“Postmenopause is the time after menopause. A woman can experience menopausal symptoms in postmenopause. How long this continues varies for…”.1

Umbrella
What may the Postmenopause Umbrella include?

Depending on the Source (DotS) this Umbrella may include:

  • After/Beyond Menopause
  • Postmenopausal
  • Post Menopause/Post-Menopause/Postmenopause

Definition

What is the definition of postmenopause?Postmenopause

DotS the definition of postmenopause may vary. The World Health Organization’s and the International Menopause Society’s (IMS) definition is:

“Postmenopause – the term postmenopause is defined as dating from the FMP, regardless of whether the menopause was induced or spontaneous”.2

The North American Menopause Society’s (NAMS) definition is:

Postmenopause includes all the years beyond menopause”.3

The Australasian Menopause Society’s definition is:

“When a woman has had no periods for 12 consecutive months she is considered to be “postmenopausal””.4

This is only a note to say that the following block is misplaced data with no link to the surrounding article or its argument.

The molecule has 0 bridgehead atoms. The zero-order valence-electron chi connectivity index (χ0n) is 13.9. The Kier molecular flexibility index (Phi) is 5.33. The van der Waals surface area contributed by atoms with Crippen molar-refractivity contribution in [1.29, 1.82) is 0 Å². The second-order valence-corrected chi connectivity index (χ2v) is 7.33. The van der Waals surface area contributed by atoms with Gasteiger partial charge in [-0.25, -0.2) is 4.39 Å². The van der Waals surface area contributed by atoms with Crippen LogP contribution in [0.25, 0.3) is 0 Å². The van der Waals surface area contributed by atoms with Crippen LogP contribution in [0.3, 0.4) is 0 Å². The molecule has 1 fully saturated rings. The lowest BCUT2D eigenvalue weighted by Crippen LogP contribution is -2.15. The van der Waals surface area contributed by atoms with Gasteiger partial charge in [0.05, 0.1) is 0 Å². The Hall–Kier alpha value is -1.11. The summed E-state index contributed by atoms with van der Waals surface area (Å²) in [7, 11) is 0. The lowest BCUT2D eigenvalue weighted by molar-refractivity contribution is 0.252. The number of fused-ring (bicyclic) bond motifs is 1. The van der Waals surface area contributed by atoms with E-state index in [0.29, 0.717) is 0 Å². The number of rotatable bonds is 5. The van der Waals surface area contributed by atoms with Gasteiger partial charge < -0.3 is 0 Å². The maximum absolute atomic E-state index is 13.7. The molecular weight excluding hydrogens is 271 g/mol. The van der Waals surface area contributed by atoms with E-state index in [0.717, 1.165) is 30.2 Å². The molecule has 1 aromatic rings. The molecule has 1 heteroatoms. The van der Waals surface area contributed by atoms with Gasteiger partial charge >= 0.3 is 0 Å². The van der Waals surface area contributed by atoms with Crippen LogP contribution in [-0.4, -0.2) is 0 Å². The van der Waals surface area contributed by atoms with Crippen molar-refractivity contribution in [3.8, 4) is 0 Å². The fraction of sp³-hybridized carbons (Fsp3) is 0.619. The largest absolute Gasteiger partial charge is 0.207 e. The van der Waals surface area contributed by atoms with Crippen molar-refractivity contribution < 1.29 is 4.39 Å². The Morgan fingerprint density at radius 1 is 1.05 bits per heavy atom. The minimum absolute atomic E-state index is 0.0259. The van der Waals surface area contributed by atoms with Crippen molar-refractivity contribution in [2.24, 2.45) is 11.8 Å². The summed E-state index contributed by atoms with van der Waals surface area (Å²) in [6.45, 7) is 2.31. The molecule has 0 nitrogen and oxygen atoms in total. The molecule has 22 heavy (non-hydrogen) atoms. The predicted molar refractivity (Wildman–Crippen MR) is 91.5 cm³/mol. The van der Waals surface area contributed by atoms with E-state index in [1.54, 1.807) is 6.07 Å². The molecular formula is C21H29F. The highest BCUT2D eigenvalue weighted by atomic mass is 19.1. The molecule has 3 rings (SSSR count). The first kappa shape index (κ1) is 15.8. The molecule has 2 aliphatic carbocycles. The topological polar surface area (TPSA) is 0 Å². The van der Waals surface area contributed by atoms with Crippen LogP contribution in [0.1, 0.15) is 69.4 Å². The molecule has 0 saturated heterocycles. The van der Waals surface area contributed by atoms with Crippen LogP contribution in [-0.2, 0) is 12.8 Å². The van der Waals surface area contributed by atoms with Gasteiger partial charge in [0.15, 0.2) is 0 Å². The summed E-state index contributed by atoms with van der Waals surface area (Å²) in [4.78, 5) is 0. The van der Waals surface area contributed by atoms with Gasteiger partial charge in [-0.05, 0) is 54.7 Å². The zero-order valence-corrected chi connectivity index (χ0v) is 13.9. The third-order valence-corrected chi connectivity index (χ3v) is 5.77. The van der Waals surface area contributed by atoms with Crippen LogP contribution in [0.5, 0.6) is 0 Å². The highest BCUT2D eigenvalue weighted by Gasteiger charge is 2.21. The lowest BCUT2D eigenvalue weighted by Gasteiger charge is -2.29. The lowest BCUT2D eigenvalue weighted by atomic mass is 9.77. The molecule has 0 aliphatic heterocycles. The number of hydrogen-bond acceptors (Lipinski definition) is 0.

FMP

What is FMP?

FMP can be an abbreviation for Final Menstrual Period.

Duration

How long does postmenopause last?

Postmenopause – or after menopause – lasts for the rest of our life. This means we may be postmenopausal for 30 years – more or less – if we live from menopause at 50ish, until 80ish.

On page two in Prevention of Diseases After Menopause: Introduction the authors elaborate on:

“As the world population increases, along with an increase in life expectancy, many millions of women will be spending a third or more of their lives after menopause”.5

Postmenopause Differences

Do all women experience the same postmenopause?

No. All women do not experience the same postmenopause. Just as different women have a different perimenopause, different women also have a different postmenopause.

Menopause Symptoms

Do menopause symptoms stop when postmenopause starts?